Corridos tumbados bring modern, urban edge to traditional musical style

(Video by Kimberly Silverio-Bautista/Cronkite News)

LOS ANGELES – Ruben Gonzalez can’t say exactly when the change from the older country style of corridos music shifted to the emerging urban style.

But he knows that when people heard the uniquely Southern California style, it immediately touched a chord.

“When we recorded ‘Bien Lit,’ which immediately hit in the streets, and that brought the attention to muchos grupos – ‘Oh my god! We have ideas like that,'” said Gonzalez, CEO of LA-based music label Wounded Enterprises.

Ideas that reflect the culture and lives of the people in neighborhoods like Compton, California – a birthplace of West Coast hip-hop that is home to acts like NWA and Kendrick Lamar, whose songs tell unflinching stories about growing up there. While traditional Mexican corridos have often focused on less-gritty tales, corridos tumbados and ‘hood corridos offer a different style of storytelling music to a new generation.

“We sing (about) people from the neighborhood, who are from the neighborhood, who have killed, who are in jail,” said Gabriel Ornelas, lead singer for Los Asociados, a band that describes its style as ‘hood corridos.

It’s a modern, urban version of a classical Mexican style of music that Ornelas says explains, but does not glorify, the reality of the lives they live.

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“In the streets they are doing bad, you can say, but trying to help people as if saying, ‘OK, this is what happened to me, but I am telling my story so that you know the problem and do not do it and, you know, look for another path,'” Ornelas said.

Corridos are narrative ballads that grew up in the borderlands and chronicled everything from ordinary occurrences to, more often, stories of political and cultural conflict, acting as a sort of oral history. The fast-paced songs are often accompanied by guitars, but Celestino Fernandez, a retired University of Arizona sociology professor, said the focus in the corrido is on the lyrics.

“This is why many corridos begin, ‘This is the corrido of …,’ for the listener to pay attention,” Fernandez said. “A story is going to be presented, a document, then a documentary is putting something that happened in reality, truth or inspired by something that happened in reality.”

Traditional corridos are sung in the third person, but the new style of corridos tell their stories in the first person, according to Fernandez.

“This type of corrido was born in the city, not in the provinces, not in the country, right?” he said. “It’s an urban corrido, it’s what they know.”

Gonzalez said he began thinking in 2017 of changing the typical attire – traditional leather boots, suits and a country-style hat – of the norteño band he was managing to more modern clothes, like jeans, T-shirts, hats and shoes. But the band resisted the move.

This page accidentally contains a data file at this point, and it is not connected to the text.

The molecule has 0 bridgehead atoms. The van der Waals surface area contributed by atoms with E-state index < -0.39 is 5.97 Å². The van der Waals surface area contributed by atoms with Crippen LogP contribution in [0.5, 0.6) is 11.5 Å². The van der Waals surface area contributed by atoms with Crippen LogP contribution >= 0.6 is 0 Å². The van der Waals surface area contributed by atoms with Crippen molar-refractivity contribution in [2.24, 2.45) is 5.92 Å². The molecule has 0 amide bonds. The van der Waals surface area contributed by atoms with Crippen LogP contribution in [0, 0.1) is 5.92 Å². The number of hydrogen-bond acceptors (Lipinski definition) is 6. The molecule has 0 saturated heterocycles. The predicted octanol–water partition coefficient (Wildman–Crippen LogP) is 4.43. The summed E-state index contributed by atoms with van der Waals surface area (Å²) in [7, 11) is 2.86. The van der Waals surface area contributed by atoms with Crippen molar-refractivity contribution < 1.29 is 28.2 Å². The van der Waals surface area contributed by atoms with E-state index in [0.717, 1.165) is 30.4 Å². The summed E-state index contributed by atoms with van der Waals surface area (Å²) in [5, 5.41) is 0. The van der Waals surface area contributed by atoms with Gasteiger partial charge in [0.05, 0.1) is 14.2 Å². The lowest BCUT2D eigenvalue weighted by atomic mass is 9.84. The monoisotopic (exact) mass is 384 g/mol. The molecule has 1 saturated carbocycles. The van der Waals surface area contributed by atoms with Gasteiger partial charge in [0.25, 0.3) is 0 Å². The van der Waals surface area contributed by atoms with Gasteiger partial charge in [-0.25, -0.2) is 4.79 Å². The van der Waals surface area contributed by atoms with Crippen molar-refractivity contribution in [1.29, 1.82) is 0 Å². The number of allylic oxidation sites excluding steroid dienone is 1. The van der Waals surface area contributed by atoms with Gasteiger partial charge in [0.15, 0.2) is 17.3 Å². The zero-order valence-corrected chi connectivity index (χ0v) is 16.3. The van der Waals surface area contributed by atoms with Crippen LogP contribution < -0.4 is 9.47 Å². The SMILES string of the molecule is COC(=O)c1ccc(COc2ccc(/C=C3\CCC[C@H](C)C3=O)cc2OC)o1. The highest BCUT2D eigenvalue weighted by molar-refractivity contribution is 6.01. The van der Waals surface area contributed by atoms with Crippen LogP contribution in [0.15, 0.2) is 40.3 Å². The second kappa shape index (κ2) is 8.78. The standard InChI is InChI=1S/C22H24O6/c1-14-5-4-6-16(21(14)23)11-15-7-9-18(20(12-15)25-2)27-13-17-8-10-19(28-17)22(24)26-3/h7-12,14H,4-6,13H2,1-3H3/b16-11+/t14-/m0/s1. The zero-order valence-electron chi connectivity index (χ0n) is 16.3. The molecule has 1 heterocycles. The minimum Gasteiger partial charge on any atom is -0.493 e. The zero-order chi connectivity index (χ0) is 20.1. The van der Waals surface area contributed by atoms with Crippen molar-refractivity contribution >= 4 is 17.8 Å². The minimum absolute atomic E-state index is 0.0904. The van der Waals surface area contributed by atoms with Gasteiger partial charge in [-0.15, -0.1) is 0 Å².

He discovered Los Asociados when he heard their corridos version of Oakland rapper Too Short’s hip-hop song, “I’m a Player.” He was amazed with how the song turned out and immediately wanted to manage them.

“They’re from Compton and I am from Compton and we have the gangster mentality and we just writing music about gangster sh–,” Gonzalez said.

Gonzalez believes Arsenal Efectivo, a band originally from Southern California, opened the door to corridos tumbados, and he made the pitch to Los Asociados: “Let’s not sing about people in Mexico or no drug lords. Let’s stop singing about them… Let’s sing about people here.”

Felipe Peñalosa, left, and Gabriel Ornelas of the band Los Asociados, whose new style of corridos, which they call ‘hood corridos, talks about the lives and challenges of people in urban areas like Compton, California, where they’re from. (Photo by Kimberly Silverio-Bautista/Cronkite News)

He invited the group to come to the studio and Los Asociados loved the idea. Los Asociados were influenced by the new wave of trap corridos by bands like Arsenal Efectivo, but they are forging their own style, which they call ‘hood corridos.

“We released this rhythm that goes hard and the people liked this movement more,” said Felipe Peñalosa, one of the members of Los Asociados.

Peñalosa said the movement is changing and people are liking the new generation of artists and the tumbadon rhythm they created that goes hard on the U.S. side of the border.

“They aren’t millionaires like Chapo,” Gonzalez said, referring to the Mexican drug lord El Chapo, “but we got stories to tell, you know what I am saying?”

Gonzalez believes the music will be around for a while, but that change is already coming. He notes that reggaeton, influenced by Caribbean, Latin music, reggae and other genres, has started to move from Puerto Rico to collaborate with regional Mexican artists. Colombian singer Karol G in May released “200 Copas,” which combines reggaeton and corrido tumbado, along with a requinto guitar.

“So I think corridos tumbados is already moving to its next stage and that it will make much more movement,” he said.

Kimberly Silverio-Bautista keem-ber-lee seel-veh-ree-oh baw-tee-s-tah (she/her/hers)
News Reporter, Washington, D.C.

Kimberly Silverio-Bautista expects to graduate in December 2021 with a master’s degree in mass media and communication. She is working as a broadcast reporter in the D.C. Bureau.

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